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More than just a helmet; cycling tips for a safe summer

By Staff Sgt. Randy Redman
Thunderbolt editor
Photo by Staff Sgt. Randy Redman

Cycling is a fun, convenient and a healthy way to get around - but if you don't follow basic safety guidelines the results could fall well short of fun and be far from good for your body.

In 2002, according to the U.S. Consumer Product Safety Commission, more than 635,000 bicycle injuries in children from 5 to 14 years old were treated in hospitals, doctor's offices, clinics, ambulatory surgery centers and emergency rooms.

If you are new to cycling or have had a long lay-off, don't worry. By building up your skills and confidence you can be safely self-reliant on the road.

To enjoy traveling by bike on roads a person needs to be able to stop, start and steer, look behind to see what's going on and give clear hand signals. The better someone is at controlling their bike the easier they find it to get about. Time spent practicing your riding skills is never wasted.

Like everyone else, a person should aim to feel confident about riding on the road. This comes the more you cycle. People riding cycles should occupy enough space on the road to be safe themselves and be noticed by others.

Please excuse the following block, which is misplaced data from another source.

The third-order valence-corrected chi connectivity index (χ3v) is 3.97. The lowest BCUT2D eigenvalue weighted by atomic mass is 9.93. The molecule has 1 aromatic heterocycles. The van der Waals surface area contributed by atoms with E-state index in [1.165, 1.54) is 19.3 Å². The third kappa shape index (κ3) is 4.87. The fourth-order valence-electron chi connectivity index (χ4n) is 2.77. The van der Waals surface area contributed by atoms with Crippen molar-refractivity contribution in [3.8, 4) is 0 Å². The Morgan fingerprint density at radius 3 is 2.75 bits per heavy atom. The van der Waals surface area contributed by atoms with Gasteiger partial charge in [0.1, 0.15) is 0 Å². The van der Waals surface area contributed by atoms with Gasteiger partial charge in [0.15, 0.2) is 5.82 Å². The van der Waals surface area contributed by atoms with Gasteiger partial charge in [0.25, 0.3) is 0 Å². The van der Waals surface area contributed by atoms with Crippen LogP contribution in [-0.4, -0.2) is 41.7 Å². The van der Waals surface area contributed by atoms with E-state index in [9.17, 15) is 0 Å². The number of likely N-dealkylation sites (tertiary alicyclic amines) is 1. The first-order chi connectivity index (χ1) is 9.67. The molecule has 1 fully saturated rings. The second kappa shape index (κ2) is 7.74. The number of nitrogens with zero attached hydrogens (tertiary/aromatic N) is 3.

In order to promote a safer season, orthopedic surgeons urge cyclists to take extra caution to prevent injury. While wearing helmets remains the proven method of reducing brain injuries in bicycle accidents, these accidents can also result in serious musculoskeletal injuries, broken bones, sprains and strains to the rider.

The American Academy of Orthopedic Surgeons offers these bicycle safety tips:

  • Always wear a helmet. Make sure it fits snugly and does not obstruct your vision.
  • Make certain the bicycle is the proper size for the rider.
  • Make sure your bicycle is properly adjusted and well maintained. Replace broken or missing parts.
  • Wear bright fluorescent colors and avoid biking at night. If you have to ride your bike at night, make sure you have a working headlight visible for 500 feet and rear reflectors.
  • Stay alert and watch for obstacles in your pathway.
  • Ride with traffic and be aware of traffic around you. Obey traffic laws.
  • Avoid loose clothing and wear appropriate footwear.
  • Dress for the weather.




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